(originally posted 3/4/09 on Amandarama! LIBR240 blog)
Another part of the assignment mentioned in the last post was creating CSS stylesheets. This was in two parts: one part was to create a mini-website with 3 pages and use CSS to create a consistent layout for each page; the other part was to create a css stylesheet to modify the sample html file at www.csszengarden.com. Both of these took a lot of time!
I tried to keep it simple for the mini-webpage. I had three html files: a home index page that I created from scratch, an “about” page that I modified from a previous assignment, and a subtopic page that included a table, for which I was also able to use a modified version of an earlier assignment. I created a simple layout with a masthead, two columns (one of which was a navigation sidebar) and a footer. The footer is the same on every page and gives a copyright-type statement at the bottom of the page. For the headers I used a background image and kept this and the font styles the same, but I used the h1 element to have different text on the masthead of each page. The content area includes two columns: the sidebar and the main content. The sidebar is the same for each page. The main content, of course, differs. Basically, I just had to create divisions and give them the same ids for the same sections of the layout on each page.
The biggest challenge came when I wanted to make sure the footer was at the bottom of the index page, which had less content than the other two pages. I was able to find a trick to accomplish this online: add an extra, empty div element within the content div, and set the content’s height to 100%. This worked, and I was pleased with the result. I ended up adding an image to the page so this workaround may not be necessary, but it is good to know. The finished product is up on our class server. (note 10/5/09 – site taken down when class ended in Spring 09).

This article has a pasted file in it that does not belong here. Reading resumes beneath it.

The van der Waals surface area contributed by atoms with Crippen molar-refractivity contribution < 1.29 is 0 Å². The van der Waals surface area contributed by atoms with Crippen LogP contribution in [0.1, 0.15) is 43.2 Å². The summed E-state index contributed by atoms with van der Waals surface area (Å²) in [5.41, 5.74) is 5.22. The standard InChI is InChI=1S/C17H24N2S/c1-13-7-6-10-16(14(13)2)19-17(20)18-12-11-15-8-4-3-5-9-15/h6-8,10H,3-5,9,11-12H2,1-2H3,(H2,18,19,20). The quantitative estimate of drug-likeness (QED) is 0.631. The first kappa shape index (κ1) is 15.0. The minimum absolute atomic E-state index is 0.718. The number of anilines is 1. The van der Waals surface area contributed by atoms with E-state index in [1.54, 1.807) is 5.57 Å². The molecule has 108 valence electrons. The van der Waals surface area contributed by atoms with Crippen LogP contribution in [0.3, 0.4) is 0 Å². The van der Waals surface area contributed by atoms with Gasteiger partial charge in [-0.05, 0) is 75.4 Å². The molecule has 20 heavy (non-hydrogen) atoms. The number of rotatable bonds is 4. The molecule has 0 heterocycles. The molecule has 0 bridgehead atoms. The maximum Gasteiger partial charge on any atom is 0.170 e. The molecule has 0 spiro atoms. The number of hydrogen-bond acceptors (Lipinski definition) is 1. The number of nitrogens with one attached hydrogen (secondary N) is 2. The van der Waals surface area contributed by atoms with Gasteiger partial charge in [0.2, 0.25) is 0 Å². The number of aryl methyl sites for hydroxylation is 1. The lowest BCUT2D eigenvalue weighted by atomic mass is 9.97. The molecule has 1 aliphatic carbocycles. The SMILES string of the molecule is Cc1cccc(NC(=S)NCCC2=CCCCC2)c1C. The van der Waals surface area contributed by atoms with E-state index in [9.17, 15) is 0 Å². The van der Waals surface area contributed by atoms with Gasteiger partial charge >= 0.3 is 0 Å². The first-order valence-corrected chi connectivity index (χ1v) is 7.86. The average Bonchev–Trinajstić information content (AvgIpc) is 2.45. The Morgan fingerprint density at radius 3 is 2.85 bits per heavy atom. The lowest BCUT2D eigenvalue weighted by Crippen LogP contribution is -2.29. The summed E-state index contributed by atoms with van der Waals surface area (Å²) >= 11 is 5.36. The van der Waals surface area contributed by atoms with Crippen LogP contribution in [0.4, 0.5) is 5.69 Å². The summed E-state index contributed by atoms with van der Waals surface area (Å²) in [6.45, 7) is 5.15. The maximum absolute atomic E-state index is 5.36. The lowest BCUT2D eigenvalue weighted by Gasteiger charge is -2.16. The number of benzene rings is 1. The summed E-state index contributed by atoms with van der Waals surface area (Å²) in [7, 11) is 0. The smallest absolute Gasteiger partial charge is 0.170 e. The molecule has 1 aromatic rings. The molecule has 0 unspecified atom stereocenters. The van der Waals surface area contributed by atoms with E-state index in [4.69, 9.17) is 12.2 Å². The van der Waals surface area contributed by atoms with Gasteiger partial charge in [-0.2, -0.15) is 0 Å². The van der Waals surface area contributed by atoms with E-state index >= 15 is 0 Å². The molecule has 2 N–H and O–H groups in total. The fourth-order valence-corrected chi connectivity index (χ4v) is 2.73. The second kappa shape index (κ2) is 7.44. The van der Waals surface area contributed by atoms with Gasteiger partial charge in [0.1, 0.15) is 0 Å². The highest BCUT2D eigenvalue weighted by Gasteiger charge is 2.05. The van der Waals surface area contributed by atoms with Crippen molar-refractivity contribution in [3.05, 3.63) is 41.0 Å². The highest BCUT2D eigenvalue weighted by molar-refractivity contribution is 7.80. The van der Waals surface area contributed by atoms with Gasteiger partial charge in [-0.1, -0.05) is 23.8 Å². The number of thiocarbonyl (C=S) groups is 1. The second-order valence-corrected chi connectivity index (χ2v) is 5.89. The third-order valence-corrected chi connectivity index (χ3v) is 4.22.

The Zen Garden file was much trickier. Basically, the idea behind this is to show the capabilities of css by having a bunch of different designers create a stylesheet for the same html file. I can make whatever changes I want to the sample css file or start from scratch, as long as I don’t edit the html file. I spent some time mapping out the different levels of divisions provided in the html file, and then sketched out some layout ideas. I decided to edit the sample css file instead of starting completely from scratch, but this did add some time because I kept having to hide sections of the code to get a sense of what my styles were doing to the page. I liked the margins on the sample file so I kept those for the most part, but I put my own backgrounds, fonts, and layout of divisions into the file. I decided to go with an old book theme, so I tried to pick fonts that fit with this. I found a creative-commons licensed photo of an old book and cropped it down to a banner-sized section. This is what I used for the background for the header. I sampled colors from this photo to use for the background, text color for headings, and links.
The hardest part of creating this css file was trying to make it display correctly on Internet Explorer. I was using IE7 and was still having trouble with the margins. It turned out that when I resized the browser window to make it larger (working on a very wide screen), my nice maroon border disappeared and was replaced with a wide swath of white. This did not happen in Firefox on the same (wide) monitor, so it’s definitely an IE issue. The workarounds for the standared IE bugs did not fix the problem, and I did not see anything about this issue online, so I either need to decide having an IE-compatible webpage doesn’t matter that much, or change my layout completely in such a way that the margins will not be an issue. I didn’t want to change my styles, so although IE is a very common browser, I’m just going to hope most people do not have a fancy wide monitor. The css validates, so it is frustrating that the most common browser is not standards-compliant.
Anyway, you can find my zengarden page on the class server. (note 10/5/09 – page has been removed from the class server since class ended)